7. A non-transitory computer readable storage medium embodying a computer program for performing a method, said method comprising:
providing a vehicle application platform (VAP) to facilitate communication between a vehicle-to-business software application executing on the computer and business applications executing on a server system separate from the vehicle;
supporting on the VAP execution of a discovery process including the discovery process detecting a network connection and in response thereto registering the vehicle with a service provider associated with the vehicle-to-business software application; and
supporting on the VAP execution of a message broker including the message broker:
managing transmission of messages from the vehicle-to-business software application to the service provider; and
detecting failure in delivery of a message to the service provider and, in response thereto, buffering said message and scheduling said message for subsequent transmission of said message to the service provider.
8. The computer readable storage medium of claim 7 wherein the method further comprises causing the message broker to assign a priority to messages to the service provider.
9. The computer readable storage medium of claim 8 wherein the assignment of the priority is based upon a certificate assigned to the vehicle-to-business software application.
10. The computer readable storage medium of claim 8 wherein the method further comprises causing the message broker to deliver messages to a business application based upon the assigned priority.
11. The computer readable storage medium of claim 7 wherein the method further comprises causing the message broker to invoke the vehicle-to-business software application based upon a message header extended by a pre-defined set of metadata.
12. The computer readable storage medium of claim 7 wherein the method further comprises:
placing the vehicle-to-business software application into communication with a human machine interface of the vehicle, through an XML-based bi-directional interface provided by the vehicle application platform; and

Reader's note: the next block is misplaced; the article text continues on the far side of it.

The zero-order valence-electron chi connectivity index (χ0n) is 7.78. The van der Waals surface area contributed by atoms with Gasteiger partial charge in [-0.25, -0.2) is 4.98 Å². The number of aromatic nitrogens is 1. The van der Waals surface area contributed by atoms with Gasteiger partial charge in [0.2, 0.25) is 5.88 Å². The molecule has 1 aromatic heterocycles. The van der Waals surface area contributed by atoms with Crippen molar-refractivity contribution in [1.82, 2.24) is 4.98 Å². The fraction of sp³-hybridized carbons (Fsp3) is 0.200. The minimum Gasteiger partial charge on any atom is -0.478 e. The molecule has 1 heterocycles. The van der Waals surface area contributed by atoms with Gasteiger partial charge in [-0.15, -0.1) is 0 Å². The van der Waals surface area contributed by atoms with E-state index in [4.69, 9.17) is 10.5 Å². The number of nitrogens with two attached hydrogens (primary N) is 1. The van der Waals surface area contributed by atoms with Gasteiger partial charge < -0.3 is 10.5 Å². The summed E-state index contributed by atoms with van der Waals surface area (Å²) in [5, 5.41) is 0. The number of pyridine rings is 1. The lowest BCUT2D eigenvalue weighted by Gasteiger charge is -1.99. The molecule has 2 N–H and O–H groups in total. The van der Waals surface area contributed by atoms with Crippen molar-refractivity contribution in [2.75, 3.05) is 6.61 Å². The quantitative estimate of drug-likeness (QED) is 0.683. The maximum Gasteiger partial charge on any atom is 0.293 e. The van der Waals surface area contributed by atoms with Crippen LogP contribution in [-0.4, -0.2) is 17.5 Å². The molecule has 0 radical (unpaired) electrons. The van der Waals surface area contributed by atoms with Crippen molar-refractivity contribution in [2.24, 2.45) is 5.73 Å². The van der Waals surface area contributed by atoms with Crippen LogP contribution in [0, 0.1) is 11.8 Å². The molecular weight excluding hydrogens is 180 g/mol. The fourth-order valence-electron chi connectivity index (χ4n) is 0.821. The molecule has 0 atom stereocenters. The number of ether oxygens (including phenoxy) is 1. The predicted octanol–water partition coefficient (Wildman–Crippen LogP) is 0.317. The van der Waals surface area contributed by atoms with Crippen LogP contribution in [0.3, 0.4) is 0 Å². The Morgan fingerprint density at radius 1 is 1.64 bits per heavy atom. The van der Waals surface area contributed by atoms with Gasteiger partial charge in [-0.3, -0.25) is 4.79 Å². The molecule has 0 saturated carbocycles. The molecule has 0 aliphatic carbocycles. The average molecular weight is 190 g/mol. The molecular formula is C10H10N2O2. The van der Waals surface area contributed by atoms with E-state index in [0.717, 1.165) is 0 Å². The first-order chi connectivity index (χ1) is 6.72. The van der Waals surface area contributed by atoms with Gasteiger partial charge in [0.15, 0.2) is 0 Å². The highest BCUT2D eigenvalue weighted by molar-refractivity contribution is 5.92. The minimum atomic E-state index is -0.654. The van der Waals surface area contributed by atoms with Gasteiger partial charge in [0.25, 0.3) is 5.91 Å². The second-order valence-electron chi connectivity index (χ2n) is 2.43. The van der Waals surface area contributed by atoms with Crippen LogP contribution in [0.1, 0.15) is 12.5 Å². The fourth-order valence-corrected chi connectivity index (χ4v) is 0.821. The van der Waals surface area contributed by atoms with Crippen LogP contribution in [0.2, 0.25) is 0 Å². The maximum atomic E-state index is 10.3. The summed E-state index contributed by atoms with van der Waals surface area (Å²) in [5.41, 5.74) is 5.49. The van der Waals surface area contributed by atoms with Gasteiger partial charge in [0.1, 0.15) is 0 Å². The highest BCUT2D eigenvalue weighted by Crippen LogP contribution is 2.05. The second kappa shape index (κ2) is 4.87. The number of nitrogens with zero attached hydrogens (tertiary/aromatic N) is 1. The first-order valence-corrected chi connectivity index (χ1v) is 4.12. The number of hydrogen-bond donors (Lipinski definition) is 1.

causing the XML-based bi-directional interface to reference a defined XML schema comprising, elements to be displayed, related actions, or input required from a user of the vehicle.
13. A computer system comprising:
one or more processors;
a software program, executable on said computer system, the software program configured to:
provide a vehicle application platform (VAP) to facilitate communication between a vehicle-to-business software application executing on the computer and business applications executing on a server system separate from the vehicle;
support on the VAP execution of a discovery process including the discovery process detecting a network connection and in response thereto registering the vehicle with a service provider associated with the vehicle-to-business software application; and
support on the VAP execution of a message broker including the message broker:
managing transmission of messages from the vehicle-to-business software application to the service provider; and
detecting failure in delivery of a message to the service provider and, in response thereto, buffering said message and scheduling said message for subsequent transmission of said message to the service provider.
14. The computer system of claim 13 wherein the software program is further configured to cause the message broker to assign a priority to messages to the service provider.
15. The computer system of claim 14 wherein the assignment of the priority is based upon a certificate assigned to the vehicle-to-business software application.
16. The computer system of claim 14 wherein the software program is further configured to cause the message broker to deliver messages to a business application based upon the assigned priority.
17. The computer system of claim 13 wherein the software program is further configured to cause the message broker to invoke the vehicle-to-business software application based upon a message header extended by a pre-defined set of metadata.